Denver, Colorado, USA. The name itself evokes images of rugged gold miners and rough-hewn saloons and a Wild West history replete with pioneers and rogues and heroes. All of which is accurate, of course.
But peel back the layers of cliché and you'll find the true Denver, a city that in a brief 150 years has written its own rich, varied—and often paradoxical—historical narrative. It's a city in which gilded economic booms gave way to crushing busts, with each ensuing upturn inviting brilliant entrepreneurs and conniving hustlers to come to the shadow of the Rockies seeking newfound riches. It's a city that has served as a cradle of equal-rights efforts for Latinos and African-Americans yet once was run by a friend of the Ku Klux Klan. It's a city that, in 1993, hosted a once-in-a-lifetime, peace-themed papal visit, yet it's also been known for settling its disputes—racial, territorial, economic—with whatever weapon the era favored, from fists to pipe bombs. And it's a city of contradictory tastes: In equal measure and with unquenchable gusto, Denverites have always loved their saloons and churches, cowboy boots and business suits, cultural icons and sports gods.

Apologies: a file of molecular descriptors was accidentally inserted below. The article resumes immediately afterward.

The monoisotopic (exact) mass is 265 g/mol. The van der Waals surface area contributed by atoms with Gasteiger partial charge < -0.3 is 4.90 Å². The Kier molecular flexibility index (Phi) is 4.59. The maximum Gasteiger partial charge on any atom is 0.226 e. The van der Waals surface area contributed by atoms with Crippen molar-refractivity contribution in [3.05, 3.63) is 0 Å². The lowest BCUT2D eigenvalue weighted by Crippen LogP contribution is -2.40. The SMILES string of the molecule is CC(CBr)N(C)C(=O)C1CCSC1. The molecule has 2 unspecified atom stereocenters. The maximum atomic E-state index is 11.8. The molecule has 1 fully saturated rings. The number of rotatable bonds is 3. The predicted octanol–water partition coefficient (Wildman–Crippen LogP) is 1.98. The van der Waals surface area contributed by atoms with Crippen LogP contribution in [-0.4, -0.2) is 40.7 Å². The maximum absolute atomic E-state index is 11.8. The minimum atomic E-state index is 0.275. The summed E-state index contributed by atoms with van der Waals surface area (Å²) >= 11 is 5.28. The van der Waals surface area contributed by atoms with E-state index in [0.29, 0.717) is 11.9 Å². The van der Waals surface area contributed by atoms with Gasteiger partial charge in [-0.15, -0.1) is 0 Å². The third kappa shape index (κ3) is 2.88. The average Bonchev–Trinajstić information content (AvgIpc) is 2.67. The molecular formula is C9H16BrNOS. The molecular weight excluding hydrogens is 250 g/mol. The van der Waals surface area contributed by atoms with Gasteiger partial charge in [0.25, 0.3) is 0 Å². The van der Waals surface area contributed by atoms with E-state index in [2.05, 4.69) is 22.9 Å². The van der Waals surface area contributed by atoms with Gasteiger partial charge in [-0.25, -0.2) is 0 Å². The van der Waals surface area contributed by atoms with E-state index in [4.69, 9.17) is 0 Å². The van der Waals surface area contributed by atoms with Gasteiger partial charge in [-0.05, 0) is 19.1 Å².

To celebrate this history, 5280 asked several esteemed writers—some with deep roots in Colorado, others who are more recent transplants—to weigh in on how the city's past and present have influenced their own lives.
Mountain Passage By Janis Hallowell
Going "Native" With A Kayak By Maximillian Potter
An Urban Perspective By Laura Pritchett
Birth of the Cool By Eli Gottlieb
Close Encounters By Andrew Corsello
Yesterday's News By J.R. Moehringer
Read the full 150th anniversary package in the November 2008 issue of 5280 magazine.